OTI Welcomes Surveillance Reform Bill

Press Release
Shutterstock, Orhan Cam
Jan. 23, 2020

Today, Sens. Ron Wyden (D-Ore.) and Steve Daines (R-Mont.) and Reps. Zoe Lofgren (D-Calif.), Warren Davidson (R-Ohio), and Pramila Jayapal (D-Wash.) introduced the Safeguarding Americans’ Private Records Act (SAPRA). New America’s Open Technology Institute (OTI) welcomes the bill, which would provide several important reforms to U.S. surveillance laws and strengthen oversight of surveillance activities.

Congress must soon consider surveillance reform, as three provisions of the USA Patriot Act are set to expire on March 15, 2020, unless Congress acts to reauthorize them. These include Section 215, which allows the government to collect business records, such as financial or hotel records, as part of foreign intelligence investigations. The government has also relied on Section 215 to collect massive numbers of Americans’ phone records.

The Safeguarding Americans’ Private Records Act would significantly strengthen protections for privacy and civil liberties and require more robust oversight of intelligence surveillance.

Important reforms that are contained in the Safeguarding Americans’ Private Records Act include:

  • Revoking the authority that has permitted the government to collect hundreds of millions of phone records on an ongoing basis, which is a “necessary first step” for any meaningful surveillance reform effort. The bill would explicitly remove this Section 215 call detail records (CDR) program, which is privacy invasive and ineffective.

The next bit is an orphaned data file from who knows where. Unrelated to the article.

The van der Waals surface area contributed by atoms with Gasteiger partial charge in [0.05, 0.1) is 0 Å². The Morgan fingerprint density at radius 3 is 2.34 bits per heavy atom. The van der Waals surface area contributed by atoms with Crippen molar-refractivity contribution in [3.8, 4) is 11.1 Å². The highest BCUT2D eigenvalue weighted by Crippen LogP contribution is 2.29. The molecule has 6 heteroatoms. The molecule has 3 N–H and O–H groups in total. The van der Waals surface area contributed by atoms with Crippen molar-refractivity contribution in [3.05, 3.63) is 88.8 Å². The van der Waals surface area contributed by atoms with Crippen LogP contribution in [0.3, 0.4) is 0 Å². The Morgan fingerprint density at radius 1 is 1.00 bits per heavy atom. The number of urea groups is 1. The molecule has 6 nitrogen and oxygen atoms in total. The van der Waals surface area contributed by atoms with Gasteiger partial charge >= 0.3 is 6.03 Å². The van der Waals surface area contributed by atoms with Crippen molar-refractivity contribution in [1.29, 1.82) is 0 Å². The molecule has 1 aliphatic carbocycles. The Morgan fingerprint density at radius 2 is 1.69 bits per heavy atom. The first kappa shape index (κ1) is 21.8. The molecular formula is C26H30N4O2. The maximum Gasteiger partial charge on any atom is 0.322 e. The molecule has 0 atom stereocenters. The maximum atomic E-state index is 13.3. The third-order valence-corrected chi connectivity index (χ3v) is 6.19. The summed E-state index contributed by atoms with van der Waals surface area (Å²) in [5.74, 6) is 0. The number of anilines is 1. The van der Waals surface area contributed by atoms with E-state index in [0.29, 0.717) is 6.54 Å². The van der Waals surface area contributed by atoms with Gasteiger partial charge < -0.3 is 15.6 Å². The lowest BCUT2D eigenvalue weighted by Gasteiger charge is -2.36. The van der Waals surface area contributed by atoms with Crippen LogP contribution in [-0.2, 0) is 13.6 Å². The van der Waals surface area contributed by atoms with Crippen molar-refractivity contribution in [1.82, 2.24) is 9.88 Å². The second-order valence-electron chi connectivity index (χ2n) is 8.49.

• Prohibiting intelligence agencies from warrantless collection of geolocation information, internet browsing history, and any information that would require a warrant if it were collected by law enforcement agencies in the context of criminal investigations.
  • Strengthening the role of the “amicus” participants in the secret Foreign Intelligence Surveillance Court to present arguments regarding privacy and civil liberties and contest arguments made by the government.

However, Congress should take advantage of the upcoming reauthorization debate to enact further critical reforms to U.S. surveillance law. Key reforms that should be added to improve this bill or any other considered by Congress include:

  • Explicitly prohibiting targeting on the basis of race, religion, or other protected categories; and
  • Strengthening the prohibition against targeting on the basis of activities that are protected by the First Amendment.

The following quote can be attributed to Sharon Bradford Franklin, policy director at New America’s Open Technology Institute, and former executive director of the Privacy and Civil Liberties Oversight Board:

“We welcome the Safeguarding Americans’ Private Records Act, which includes necessary reforms to surveillance law, such as finally ending the Section 215 CDR program that has permitted the government to collect hundreds of millions of phone records from Americans. Congress must take the opportunity presented by the expiring Patriot Act provisions to enact robust and meaningful reforms. The introduction of this bill is an important step in that direction.”

Related Topics
Government Surveillance Federal Surveillance Reform